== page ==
Sub-Saharan Africa’s ‘sleeping giant’ economies have the potential to treble UK exports to reach $3.6bn by 2020, according to the recently released Barclays Africa Trade Index 2015.

The continent’s economies are increasingly opening up to international investors. South Africa ranked first in the index for opportunity and openness, followed by Nigeria and Kenya.


The index measures the opportunities, openness and intra-African connectivity of 31 leading sub-Saharan economies, ranks them in order of performance and identifies a group of rising performers who are seeing rapid growth in investments. Nigeria, South Africa, Ethiopia, Angola and the Democratic Republic of Congo lead in trade opportunities, while Ethiopia, the Democratic Republic of Congo and Tanzania have shown the greatest average GDP growth over the past five years.

These countries are predicted to be the key players fuelling the UK-Africa trade corridor in coming years.

Nigeria, now Africa’s second largest economy and with a population of 175 million and counting, offers great opportunity for UK businesses. However, “its performance in terms of openness (12th) and intra-Africa connectivity (16th) means that Nigeria still has a long way to go before it can hope to compete with South Africa as a regional trade hub or as a gateway to other African markets", according to the report.

East African countries outperform their sub-Saharan competitors Nigeria and South Africa due to improved border administration and a fast growing regional market. Erich Kieck, director for capacity building at the World Customs Organization, points out that the East African Community (EAC) introduced a single customs territory in 2014 and praised the EAC for ‘‘remarkable work done simplifying the control of goods moving across the customs union”.

Kenya ranked third overall in the index following improvements in border administration and transport links. Smaller neighbouring countries such as Tanzania, Ethiopia and Uganda benefit from the associated regional and global air connectivity and have taken steps themselves to support cross-border movement by investing in roads, ports and trade corridors.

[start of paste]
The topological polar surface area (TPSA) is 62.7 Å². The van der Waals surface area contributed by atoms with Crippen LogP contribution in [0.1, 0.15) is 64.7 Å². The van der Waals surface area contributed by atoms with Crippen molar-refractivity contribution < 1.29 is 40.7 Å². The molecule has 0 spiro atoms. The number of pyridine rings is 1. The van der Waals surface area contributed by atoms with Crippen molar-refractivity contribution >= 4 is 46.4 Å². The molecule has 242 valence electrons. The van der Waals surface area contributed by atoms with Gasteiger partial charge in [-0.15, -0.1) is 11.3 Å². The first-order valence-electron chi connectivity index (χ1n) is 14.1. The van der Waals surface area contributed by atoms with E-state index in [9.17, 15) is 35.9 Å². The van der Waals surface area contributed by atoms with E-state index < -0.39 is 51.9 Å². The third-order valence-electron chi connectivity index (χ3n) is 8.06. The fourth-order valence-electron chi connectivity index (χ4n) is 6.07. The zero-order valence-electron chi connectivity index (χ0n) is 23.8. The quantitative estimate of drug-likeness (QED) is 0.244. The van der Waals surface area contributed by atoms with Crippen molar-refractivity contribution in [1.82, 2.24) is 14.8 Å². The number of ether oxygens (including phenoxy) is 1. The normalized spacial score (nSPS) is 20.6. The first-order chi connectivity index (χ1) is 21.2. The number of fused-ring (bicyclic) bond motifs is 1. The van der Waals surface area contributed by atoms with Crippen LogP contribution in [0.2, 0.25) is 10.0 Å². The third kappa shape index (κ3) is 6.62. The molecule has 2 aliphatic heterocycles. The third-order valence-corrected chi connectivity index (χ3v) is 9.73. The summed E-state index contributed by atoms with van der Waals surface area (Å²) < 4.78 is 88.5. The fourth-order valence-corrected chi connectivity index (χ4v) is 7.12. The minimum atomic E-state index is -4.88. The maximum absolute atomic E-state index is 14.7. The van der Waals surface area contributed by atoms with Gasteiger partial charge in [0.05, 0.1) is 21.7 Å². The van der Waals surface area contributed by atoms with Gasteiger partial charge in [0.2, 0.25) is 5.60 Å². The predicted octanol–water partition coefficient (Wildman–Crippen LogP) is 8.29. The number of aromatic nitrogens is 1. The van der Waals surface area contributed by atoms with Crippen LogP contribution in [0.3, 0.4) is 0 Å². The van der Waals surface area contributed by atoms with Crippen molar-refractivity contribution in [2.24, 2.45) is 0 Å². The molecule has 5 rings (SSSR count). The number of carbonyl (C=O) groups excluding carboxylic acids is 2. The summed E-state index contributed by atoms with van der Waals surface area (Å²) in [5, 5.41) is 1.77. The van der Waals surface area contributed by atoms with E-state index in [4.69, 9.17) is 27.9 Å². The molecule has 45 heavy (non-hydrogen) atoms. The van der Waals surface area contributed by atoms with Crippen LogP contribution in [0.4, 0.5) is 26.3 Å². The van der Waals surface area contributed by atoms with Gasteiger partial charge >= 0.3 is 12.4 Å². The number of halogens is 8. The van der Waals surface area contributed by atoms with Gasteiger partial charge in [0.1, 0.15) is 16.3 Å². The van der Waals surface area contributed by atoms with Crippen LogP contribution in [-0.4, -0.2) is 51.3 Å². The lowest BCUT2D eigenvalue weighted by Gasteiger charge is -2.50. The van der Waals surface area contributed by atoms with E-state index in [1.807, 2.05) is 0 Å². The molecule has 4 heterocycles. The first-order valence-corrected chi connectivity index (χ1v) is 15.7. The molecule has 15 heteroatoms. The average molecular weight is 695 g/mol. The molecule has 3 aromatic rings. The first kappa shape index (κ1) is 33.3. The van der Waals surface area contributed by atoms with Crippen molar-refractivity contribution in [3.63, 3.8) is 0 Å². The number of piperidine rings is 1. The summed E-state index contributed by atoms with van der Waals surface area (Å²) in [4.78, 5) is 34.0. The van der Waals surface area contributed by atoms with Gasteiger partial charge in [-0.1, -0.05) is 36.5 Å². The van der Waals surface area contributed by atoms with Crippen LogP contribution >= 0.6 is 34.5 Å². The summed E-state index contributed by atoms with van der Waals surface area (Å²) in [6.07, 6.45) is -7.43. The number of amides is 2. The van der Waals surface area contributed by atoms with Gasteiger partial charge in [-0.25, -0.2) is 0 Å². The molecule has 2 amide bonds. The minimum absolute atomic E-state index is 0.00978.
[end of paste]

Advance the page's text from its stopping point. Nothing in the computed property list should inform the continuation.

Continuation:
Barclays head of global corporate banking Matt Tuck said Africa has become an attractive prospect for international trade, and highlights rising investment flows to top-performing countries like Mozambique and Ethiopia.

Consumer spending hit approximately $1000bn in the sub-Saharan economies in 2014, and is predicted to grow between 4% and 5% over the next decade as the countries’ middle classes expand. Africa was also named the world’s second largest destination for FDI inflows that year, Ernst & Young’s Africa Attractiveness Survey reported. This presents significant growth potential for UK companies across the region as well as for other international investors.  

“Major African economies, such as South Africa, Nigeria and Kenya have been the primary focus of UK companies,” Mr Tuck noted. “But with increased competition, especially from Asia, businesses need to diversify their trade and investment markets to broaden their horizons and compete more effectively.”

Consumer spending power combined with rapid population growth is creating business opportunities that investors would do well not to miss. “By 2020, the five ‘sleeping giants’ that we have highlighted in our report, will represent a population of circa 325 million,” Mr Tuck added.